There are some lovely colours in nature, and using them as stains or inks is a wonderful way to paint. Items like blackberries, raspberries, elderberries, mud, green leaves, flowers, etc. Normally this would require a bowl to crush them up, a pestle and mortar would work really well for this, and it’s great fun… because it can be a bit messy. Now brushes, you can do a messy brush by using a twig and taping fir sprigs to the end, which is fab for smaller little people, but if they want it less messy, there are some great natural brushes which take a little more work. One is to use a green twig/stick from a tree, cut off the bark using a pen knife about 2cm from the end, and then chew on the inside until it breaks into fibres. This can then be used as a brush. Another idea is to use found fur or wool; often, sheep fleece gets caught on barbed wire or similar, so you can collect a small amount, bundle it up and use either paper tape or twine to tie it to the end of a stick. This will make a bigger brush, which is great for textures. Once you have all of these together, you can get on with your painting. These will show up best on some painting paper, but any paper will do, especially if you want a lovely messy activity.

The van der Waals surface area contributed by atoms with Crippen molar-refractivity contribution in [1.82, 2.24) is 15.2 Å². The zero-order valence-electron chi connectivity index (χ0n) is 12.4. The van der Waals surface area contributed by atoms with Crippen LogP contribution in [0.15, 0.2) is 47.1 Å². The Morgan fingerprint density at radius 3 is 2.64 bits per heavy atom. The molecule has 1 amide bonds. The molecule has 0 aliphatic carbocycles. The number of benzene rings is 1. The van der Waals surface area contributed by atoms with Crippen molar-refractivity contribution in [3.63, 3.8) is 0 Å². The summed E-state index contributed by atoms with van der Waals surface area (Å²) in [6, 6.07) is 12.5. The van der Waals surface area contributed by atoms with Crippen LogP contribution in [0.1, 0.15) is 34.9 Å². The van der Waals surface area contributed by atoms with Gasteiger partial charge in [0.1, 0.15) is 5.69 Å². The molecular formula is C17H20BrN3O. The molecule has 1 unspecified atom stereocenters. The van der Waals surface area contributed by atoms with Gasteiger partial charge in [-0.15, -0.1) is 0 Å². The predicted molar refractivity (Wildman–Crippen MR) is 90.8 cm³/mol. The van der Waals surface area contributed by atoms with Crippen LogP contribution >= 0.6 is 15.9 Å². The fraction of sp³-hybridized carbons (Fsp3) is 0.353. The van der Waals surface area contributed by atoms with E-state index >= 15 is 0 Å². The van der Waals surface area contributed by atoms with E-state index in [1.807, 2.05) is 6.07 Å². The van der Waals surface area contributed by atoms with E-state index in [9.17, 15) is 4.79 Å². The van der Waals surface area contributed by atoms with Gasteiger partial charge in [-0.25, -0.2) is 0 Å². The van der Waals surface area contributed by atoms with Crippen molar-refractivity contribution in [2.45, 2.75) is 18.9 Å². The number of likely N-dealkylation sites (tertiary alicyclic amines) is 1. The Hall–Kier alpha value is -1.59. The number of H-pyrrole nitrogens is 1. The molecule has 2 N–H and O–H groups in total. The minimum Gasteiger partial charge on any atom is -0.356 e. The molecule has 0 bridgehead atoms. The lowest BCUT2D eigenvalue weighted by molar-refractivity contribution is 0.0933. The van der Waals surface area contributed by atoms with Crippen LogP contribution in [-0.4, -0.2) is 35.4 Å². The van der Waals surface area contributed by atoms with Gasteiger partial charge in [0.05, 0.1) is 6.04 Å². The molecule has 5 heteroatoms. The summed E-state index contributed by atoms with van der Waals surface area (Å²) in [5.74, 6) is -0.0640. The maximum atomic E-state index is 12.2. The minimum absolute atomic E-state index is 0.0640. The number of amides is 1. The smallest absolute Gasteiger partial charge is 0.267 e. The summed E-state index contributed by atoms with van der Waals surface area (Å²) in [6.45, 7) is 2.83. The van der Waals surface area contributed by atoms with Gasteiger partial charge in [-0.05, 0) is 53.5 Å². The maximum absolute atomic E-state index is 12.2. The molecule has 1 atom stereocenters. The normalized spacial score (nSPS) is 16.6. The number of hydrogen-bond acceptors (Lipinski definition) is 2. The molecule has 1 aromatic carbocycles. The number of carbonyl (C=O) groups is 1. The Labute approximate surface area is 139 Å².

Natural Weaving

Weaving is a lovely activity that can be added over and over again or completed in one setting. You will need a weaving frame for this (or you could make one using sticks and twine), we love the ones from Nic and Glückskäfer as there is a range of sizes, and they are made from wood. When I had thought of weaving previously, I always thought of threads, wool and maybe even rugs. But I have found that you can create beautiful natural art by wearing natural materials. Items which work really well are grasses, reeds, flowers, willow, fern leaves, and dried or winter stems with seed heads. All your little ones need to do is weave the materials in and out of the warp yarn in whatever order they like. If you do want to make your own weaving frame, you would need four sticks, which need to be lashed together in a frame shape, then use natural twine or yarn to make the warp yarn from top to bottom with relatively equal spaces between. Your little ones could help or even make this depending on their dexterity.